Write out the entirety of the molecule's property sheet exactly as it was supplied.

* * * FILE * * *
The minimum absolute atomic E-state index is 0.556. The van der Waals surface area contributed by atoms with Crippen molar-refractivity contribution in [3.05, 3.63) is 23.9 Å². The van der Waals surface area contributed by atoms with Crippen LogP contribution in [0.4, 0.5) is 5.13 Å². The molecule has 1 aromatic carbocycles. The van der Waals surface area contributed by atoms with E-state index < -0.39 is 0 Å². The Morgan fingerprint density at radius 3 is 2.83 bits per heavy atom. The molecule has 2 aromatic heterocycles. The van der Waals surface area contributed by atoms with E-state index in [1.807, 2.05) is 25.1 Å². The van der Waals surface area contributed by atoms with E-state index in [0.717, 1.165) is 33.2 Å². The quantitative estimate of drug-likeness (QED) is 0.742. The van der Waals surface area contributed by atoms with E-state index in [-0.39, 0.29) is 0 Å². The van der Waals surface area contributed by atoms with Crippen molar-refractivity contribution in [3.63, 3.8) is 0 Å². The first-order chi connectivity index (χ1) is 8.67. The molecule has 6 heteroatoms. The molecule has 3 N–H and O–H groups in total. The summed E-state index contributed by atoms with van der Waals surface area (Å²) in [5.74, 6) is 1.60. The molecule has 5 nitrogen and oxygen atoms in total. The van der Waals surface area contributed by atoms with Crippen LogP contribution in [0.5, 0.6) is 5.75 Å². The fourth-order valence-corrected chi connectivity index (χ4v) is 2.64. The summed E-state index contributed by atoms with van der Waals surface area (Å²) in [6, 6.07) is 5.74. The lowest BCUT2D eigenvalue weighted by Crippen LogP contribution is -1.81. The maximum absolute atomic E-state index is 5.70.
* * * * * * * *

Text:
The minimum absolute atomic E-state index is 0.556. The van der Waals surface area contributed by atoms with Crippen molar-refractivity contribution in [3.05, 3.63) is 23.9 Å². The van der Waals surface area contributed by atoms with Crippen LogP contribution in [0.4, 0.5) is 5.13 Å². The molecule has 1 aromatic carbocycles. The van der Waals surface area contributed by atoms with E-state index < -0.39 is 0 Å². The Morgan fingerprint density at radius 3 is 2.83 bits per heavy atom. The molecule has 2 aromatic heterocycles. The van der Waals surface area contributed by atoms with E-state index in [1.807, 2.05) is 25.1 Å². The van der Waals surface area contributed by atoms with E-state index in [0.717, 1.165) is 33.2 Å². The quantitative estimate of drug-likeness (QED) is 0.742. The van der Waals surface area contributed by atoms with E-state index in [-0.39, 0.29) is 0 Å². The van der Waals surface area contributed by atoms with Crippen molar-refractivity contribution in [3.63, 3.8) is 0 Å². The first-order chi connectivity index (χ1) is 8.67. The molecule has 6 heteroatoms. The molecule has 3 N–H and O–H groups in total. The summed E-state index contributed by atoms with van der Waals surface area (Å²) in [5.74, 6) is 1.60. The molecule has 5 nitrogen and oxygen atoms in total. The van der Waals surface area contributed by atoms with Crippen LogP contribution in [0.5, 0.6) is 5.75 Å². The fourth-order valence-corrected chi connectivity index (χ4v) is 2.64. The summed E-state index contributed by atoms with van der Waals surface area (Å²) in [6, 6.07) is 5.74. The lowest BCUT2D eigenvalue weighted by Crippen LogP contribution is -1.81. The maximum absolute atomic E-state index is 5.70.